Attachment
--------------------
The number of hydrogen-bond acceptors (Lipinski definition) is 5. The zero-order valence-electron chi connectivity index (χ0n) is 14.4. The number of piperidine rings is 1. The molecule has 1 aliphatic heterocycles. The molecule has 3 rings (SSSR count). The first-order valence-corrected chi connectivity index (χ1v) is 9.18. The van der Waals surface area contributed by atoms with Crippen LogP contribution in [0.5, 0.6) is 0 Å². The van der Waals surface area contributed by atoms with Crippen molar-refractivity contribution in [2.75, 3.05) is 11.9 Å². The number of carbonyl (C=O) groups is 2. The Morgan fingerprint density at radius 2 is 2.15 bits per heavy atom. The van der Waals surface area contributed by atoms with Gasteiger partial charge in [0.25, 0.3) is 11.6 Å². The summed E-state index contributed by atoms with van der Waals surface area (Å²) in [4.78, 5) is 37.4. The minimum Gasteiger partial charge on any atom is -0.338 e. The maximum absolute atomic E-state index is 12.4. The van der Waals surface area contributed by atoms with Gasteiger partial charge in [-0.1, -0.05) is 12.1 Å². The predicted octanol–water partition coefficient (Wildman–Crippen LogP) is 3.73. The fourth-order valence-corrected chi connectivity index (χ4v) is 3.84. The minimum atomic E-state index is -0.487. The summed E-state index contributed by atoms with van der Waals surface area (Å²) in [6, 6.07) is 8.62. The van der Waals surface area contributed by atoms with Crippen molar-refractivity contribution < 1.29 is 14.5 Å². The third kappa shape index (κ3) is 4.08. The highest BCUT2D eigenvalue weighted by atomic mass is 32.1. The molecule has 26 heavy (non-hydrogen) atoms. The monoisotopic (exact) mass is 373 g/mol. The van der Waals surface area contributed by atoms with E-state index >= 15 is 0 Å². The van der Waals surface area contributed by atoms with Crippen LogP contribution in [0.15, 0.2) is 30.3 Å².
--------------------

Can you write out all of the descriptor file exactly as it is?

The number of hydrogen-bond acceptors (Lipinski definition) is 5. The zero-order valence-electron chi connectivity index (χ0n) is 14.4. The number of piperidine rings is 1. The molecule has 1 aliphatic heterocycles. The molecule has 3 rings (SSSR count). The first-order valence-corrected chi connectivity index (χ1v) is 9.18. The van der Waals surface area contributed by atoms with Crippen LogP contribution in [0.5, 0.6) is 0 Å². The van der Waals surface area contributed by atoms with Crippen molar-refractivity contribution in [2.75, 3.05) is 11.9 Å². The number of carbonyl (C=O) groups is 2. The Morgan fingerprint density at radius 2 is 2.15 bits per heavy atom. The van der Waals surface area contributed by atoms with Gasteiger partial charge in [0.25, 0.3) is 11.6 Å². The summed E-state index contributed by atoms with van der Waals surface area (Å²) in [4.78, 5) is 37.4. The minimum Gasteiger partial charge on any atom is -0.338 e. The maximum absolute atomic E-state index is 12.4. The van der Waals surface area contributed by atoms with Gasteiger partial charge in [-0.1, -0.05) is 12.1 Å². The predicted octanol–water partition coefficient (Wildman–Crippen LogP) is 3.73. The fourth-order valence-corrected chi connectivity index (χ4v) is 3.84. The minimum atomic E-state index is -0.487. The summed E-state index contributed by atoms with van der Waals surface area (Å²) in [6, 6.07) is 8.62. The van der Waals surface area contributed by atoms with Crippen molar-refractivity contribution < 1.29 is 14.5 Å². The third kappa shape index (κ3) is 4.08. The highest BCUT2D eigenvalue weighted by atomic mass is 32.1. The molecule has 26 heavy (non-hydrogen) atoms. The monoisotopic (exact) mass is 373 g/mol. The van der Waals surface area contributed by atoms with E-state index >= 15 is 0 Å². The van der Waals surface area contributed by atoms with Crippen LogP contribution in [0.15, 0.2) is 30.3 Å².